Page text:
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THE ACTS OF THE APOSTLES - Chapter 21 - Verse 20

Verse 20. They glorified the Lord. They gave praise to the Lord for what he had done. They saw new proofs of his goodness and mercy, and they rendered him thanks for all that had been accomplished. There was no jealousy that it had been done by the instrumentality of Paul. True piety will rejoice in the spread of the gospel, and in the conversion of sinners, by whatever instrumentality it may be effected.

Thou seest, brother. The language of tenderness in this address, recognizing Paul as a fellow-labourer and fellow Christian, implies a wish that Paul would do all that could be done to avoid giving offence, and to conciliate the favour of his country-men.

How many thousands. The number of converts at this time must have been very great. Twenty-five years before this, three thousand had been converted at one time, Ac 2, and afterwards the number had swelled to some more thousands, Ac 4:4, The assertion, that there were then "many thousands," implies that the work, so signally begun on the day of Pentecost in Jerusalem, had not ceased, and that many more had been converted to the Christian faith.

Which believe. Who are Christians. They are spoken of as believers, or as having faith in Christ, in contradistinction from those who rejected him, and whose characteristic trait it was that they were unbelievers.

And they are all zealous of the law. They still observe the law of Moses. The reference here is to the law respecting circumcision, sacrifices, distinctions of meats and days, festivals, etc. It may seem remarkable that they should still continue to observe those rites, since it was the manifest design of Christianity to abolish them. But we are to remember,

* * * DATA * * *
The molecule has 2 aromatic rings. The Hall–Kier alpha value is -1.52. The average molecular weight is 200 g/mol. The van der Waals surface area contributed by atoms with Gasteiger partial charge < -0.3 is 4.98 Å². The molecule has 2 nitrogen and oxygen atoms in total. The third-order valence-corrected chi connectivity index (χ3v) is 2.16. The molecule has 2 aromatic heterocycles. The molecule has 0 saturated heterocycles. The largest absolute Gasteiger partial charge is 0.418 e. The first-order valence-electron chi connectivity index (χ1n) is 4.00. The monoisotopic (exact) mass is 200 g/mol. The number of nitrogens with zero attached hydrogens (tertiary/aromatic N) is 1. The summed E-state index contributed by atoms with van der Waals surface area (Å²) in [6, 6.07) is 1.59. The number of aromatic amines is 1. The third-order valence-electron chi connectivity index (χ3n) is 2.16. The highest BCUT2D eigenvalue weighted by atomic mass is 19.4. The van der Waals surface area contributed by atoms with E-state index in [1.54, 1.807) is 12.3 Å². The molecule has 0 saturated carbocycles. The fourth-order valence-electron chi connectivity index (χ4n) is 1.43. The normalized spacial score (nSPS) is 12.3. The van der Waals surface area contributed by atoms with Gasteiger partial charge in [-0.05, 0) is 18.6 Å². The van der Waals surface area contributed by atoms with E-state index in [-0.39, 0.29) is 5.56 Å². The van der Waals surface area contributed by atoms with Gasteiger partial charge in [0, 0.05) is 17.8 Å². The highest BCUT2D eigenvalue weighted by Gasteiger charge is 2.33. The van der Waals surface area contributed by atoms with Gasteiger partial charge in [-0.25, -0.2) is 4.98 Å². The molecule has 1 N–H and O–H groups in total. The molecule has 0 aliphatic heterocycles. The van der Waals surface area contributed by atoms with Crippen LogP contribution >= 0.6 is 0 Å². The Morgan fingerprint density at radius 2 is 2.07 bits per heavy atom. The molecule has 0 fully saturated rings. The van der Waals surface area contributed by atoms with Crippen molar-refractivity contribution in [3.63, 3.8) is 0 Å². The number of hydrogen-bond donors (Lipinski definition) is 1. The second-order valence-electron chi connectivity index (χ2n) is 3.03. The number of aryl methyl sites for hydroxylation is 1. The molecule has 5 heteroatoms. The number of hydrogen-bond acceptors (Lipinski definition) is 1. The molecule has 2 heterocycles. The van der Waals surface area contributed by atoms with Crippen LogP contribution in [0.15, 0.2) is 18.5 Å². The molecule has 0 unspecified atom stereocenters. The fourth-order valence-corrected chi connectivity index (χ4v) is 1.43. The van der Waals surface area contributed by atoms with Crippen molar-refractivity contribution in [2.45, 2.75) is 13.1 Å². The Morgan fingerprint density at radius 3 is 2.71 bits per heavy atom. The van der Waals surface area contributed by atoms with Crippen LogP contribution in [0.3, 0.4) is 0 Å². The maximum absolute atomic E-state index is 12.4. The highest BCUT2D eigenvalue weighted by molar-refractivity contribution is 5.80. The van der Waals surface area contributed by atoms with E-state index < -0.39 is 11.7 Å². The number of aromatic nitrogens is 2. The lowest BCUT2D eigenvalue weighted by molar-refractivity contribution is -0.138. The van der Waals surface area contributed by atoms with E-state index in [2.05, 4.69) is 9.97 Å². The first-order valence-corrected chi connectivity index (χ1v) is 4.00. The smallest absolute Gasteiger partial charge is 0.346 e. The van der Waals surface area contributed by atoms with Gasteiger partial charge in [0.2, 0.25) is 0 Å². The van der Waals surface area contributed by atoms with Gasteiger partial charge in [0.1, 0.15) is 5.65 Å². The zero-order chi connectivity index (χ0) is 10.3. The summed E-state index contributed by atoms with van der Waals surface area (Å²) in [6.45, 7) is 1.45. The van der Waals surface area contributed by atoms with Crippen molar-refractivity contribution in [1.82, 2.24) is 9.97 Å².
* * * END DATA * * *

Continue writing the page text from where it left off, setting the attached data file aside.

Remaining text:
(1.) that those rites had been appointed by God, and that they were trained to their observance.

(2.) That the apostles conformed to them while they remained in Jerusalem, and did not deem it best to set themselves violently against them, Ac 3:1; Lu 24:53.

(3.) That the question about their observance had never been agitated at Jerusalem. It was only among the Gentile converts that the question had risen, and there it must arise, for if they were to be observed, they must have been imposed upon them by authority.

(4.) The decision of the council Ac 15 related only to the Gentile converts. It did not touch the question, whether those rites were to be observed by the Jewish converts.

(5.) It was to be presumed, that as the Christian religion became better understood— that as its large, free, and catholic nature became more and more developed, the peculiar institutions of Moses would be laid aside of course, without agitation and without tumult. Had the question been agitated at Jerusalem, it would have excited tenfold opposition to Christianity, and would have rent the Christian church into factions, and greatly retarded the advance of the Christian doctrine. We are to remember also,

(6.) that, in the arrangement of Divine Providence, the time was drawing near which was to destroy the temple, the city, and the nation; which was to put an end to sacrifices, and effectually to close for ever the observance of the Mosaic rites. As this destruction was so near, and as it would be so effectual an argument against the observance of the Mosaic rites, the Great Head of the church did not suffer the question of their obligation to be needlessly agitated among the disciples at Jerusalem.

{g} "zealous" Ac 22:3; Ro 10:2

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